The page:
Hiroshima and Nagasaki—Sixty-Five Years Later

On Friday, May 27, 2016, President Obama will become the first U.S. President to visit Hiroshima, Japan, site of the 1945 atomic bombing that remains controversial to this day. While President Obama has indicated he will not apologize for the bombing, the visit, part of a larger Asia trip, remains...

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Features

Up Front

Mutilation by Any Other Name

In an age of PSAs and the Vagina Monologues, many of us consider ourselves informed and educated about institutionalized female violence. “It happens over there,” we tell ourselves, pointing to remote locations on a map, barely...

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Reviews

Elsewhere in the Humanist:

The Ending Needs Work: Humanists Can Lead on End-of-Life Decisions

Jennifer Ouellette describes herself as a “recovering” English major who stumbled into science writing by accident and has been “exploring her inner geek ever since.” Ouellette often uses pop culture, fantasy, and science fiction as tools to communicate scientific ideas to mainstream...

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Elsewhere in the Humanist:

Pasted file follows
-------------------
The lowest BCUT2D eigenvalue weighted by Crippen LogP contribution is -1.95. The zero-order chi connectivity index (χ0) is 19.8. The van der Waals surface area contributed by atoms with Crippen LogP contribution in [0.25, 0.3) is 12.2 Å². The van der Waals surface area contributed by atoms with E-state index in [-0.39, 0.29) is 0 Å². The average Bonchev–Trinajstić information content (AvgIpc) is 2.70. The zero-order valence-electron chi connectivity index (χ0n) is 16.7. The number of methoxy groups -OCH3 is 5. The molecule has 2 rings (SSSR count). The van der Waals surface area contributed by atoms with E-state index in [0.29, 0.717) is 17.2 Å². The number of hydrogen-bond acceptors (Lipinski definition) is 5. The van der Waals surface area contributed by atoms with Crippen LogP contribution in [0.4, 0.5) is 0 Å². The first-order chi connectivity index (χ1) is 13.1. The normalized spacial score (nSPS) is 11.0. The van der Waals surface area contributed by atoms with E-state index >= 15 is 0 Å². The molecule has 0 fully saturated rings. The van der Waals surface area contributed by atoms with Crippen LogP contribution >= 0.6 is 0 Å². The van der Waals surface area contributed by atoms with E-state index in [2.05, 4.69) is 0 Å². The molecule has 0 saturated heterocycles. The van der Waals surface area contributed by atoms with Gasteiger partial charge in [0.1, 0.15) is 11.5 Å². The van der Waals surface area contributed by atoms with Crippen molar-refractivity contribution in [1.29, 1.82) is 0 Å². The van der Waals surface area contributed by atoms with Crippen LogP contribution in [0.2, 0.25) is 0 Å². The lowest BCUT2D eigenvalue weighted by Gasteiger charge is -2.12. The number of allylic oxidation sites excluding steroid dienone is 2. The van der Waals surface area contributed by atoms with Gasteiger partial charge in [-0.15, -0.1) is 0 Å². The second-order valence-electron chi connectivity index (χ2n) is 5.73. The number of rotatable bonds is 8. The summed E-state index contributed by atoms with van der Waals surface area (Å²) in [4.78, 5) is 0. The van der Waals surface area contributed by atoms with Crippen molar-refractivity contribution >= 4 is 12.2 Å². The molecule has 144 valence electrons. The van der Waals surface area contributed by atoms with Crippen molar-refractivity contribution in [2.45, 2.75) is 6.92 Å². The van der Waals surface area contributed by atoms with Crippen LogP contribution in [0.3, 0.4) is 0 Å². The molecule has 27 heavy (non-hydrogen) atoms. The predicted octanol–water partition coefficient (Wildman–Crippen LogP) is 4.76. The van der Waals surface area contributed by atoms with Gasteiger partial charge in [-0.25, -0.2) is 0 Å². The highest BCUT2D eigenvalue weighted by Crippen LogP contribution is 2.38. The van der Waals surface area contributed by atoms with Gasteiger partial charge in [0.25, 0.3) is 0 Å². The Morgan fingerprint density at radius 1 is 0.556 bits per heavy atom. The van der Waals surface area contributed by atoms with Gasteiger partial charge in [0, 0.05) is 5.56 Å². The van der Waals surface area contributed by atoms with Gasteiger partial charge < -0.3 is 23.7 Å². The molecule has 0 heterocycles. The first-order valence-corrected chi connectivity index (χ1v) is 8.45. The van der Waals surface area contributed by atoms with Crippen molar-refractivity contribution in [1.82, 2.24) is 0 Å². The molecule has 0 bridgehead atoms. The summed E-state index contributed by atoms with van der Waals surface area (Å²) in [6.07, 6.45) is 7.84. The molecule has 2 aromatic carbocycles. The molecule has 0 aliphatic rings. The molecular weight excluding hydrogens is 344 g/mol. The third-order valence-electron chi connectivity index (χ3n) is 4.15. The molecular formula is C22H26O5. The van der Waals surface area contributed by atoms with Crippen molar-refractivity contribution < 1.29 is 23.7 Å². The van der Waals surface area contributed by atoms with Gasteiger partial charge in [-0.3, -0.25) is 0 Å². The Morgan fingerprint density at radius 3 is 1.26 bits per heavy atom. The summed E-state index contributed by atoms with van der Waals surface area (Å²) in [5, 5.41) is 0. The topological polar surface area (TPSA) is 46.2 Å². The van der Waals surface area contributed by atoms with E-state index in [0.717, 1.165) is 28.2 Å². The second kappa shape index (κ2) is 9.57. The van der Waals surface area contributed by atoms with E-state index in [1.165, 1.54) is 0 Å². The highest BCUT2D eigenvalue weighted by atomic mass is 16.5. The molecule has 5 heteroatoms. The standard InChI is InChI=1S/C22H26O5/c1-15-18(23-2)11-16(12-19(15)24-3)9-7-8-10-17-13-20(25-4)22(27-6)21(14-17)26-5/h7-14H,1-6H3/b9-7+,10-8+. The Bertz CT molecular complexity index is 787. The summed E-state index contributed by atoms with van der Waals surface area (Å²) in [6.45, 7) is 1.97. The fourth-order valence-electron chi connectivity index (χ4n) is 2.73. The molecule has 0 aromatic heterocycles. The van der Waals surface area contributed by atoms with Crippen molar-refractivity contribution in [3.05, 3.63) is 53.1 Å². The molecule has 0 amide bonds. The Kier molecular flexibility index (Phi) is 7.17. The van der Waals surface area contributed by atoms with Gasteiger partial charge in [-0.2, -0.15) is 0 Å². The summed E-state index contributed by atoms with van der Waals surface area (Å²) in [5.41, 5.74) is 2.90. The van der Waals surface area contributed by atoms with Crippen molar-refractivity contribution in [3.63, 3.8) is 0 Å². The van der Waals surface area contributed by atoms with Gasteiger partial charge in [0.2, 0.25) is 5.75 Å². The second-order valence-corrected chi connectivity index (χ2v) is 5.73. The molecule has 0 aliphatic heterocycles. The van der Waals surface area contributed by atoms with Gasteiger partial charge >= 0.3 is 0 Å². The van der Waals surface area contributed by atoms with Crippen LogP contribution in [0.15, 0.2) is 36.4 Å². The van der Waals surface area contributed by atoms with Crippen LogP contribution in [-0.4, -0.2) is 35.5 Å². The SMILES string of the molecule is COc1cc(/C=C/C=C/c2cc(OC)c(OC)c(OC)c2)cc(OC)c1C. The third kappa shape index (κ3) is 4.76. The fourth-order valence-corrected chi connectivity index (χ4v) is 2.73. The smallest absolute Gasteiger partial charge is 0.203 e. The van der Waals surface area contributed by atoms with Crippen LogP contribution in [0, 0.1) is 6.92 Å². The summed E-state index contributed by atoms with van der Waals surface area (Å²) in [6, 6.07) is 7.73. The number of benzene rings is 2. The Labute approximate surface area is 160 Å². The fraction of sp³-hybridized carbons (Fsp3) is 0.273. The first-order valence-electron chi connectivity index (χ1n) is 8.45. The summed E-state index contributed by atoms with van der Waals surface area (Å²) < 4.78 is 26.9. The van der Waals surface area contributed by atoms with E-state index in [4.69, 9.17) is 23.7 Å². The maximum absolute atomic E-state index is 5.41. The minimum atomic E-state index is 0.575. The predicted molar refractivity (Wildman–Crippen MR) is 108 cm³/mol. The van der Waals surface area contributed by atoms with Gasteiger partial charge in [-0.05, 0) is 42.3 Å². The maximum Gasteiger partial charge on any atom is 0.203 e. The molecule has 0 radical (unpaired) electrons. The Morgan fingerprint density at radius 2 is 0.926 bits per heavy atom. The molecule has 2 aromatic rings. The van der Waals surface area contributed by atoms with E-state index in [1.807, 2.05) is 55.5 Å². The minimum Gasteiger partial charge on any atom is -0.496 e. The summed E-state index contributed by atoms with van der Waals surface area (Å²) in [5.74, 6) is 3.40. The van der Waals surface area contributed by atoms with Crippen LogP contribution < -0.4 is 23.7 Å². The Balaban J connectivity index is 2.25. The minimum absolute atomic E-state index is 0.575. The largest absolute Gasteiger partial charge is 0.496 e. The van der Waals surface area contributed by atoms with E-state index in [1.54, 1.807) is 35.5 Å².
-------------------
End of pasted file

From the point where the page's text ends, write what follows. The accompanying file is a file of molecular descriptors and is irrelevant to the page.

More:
Natural Disasters & the Humanist Response

LAST FALL THE UNITED STATES and the Caribbean were battered by three devastating, record-breaking hurricanes—Harvey in Texas and Louisiana, Irma in the Caribbean and Florida, and Maria in Puerto Rico and other Caribbean islands. The destructive power of these hurricanes was extreme,...

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Elsewhere in the Humanist:

Five Fierce Humanists: Unapologetically Black Women Beyond Belief

Introduction by Christopher Cameron IT IS A WELL-KNOWN FACT that black women have served as the backbone of the black church since its inception. Black women raised funds for church buildings, evangelized for their churches around the world, and constituted the majority...

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Elsewhere in the Humanist:

#WeToo?

The secular community is having a #MeToo moment. 
Some say it’s about time. Others say not so fast. In 1915 the American suffragist and writer Alice Duer Miller published a slim and delightful book of poetry titled Are Women People? In one...

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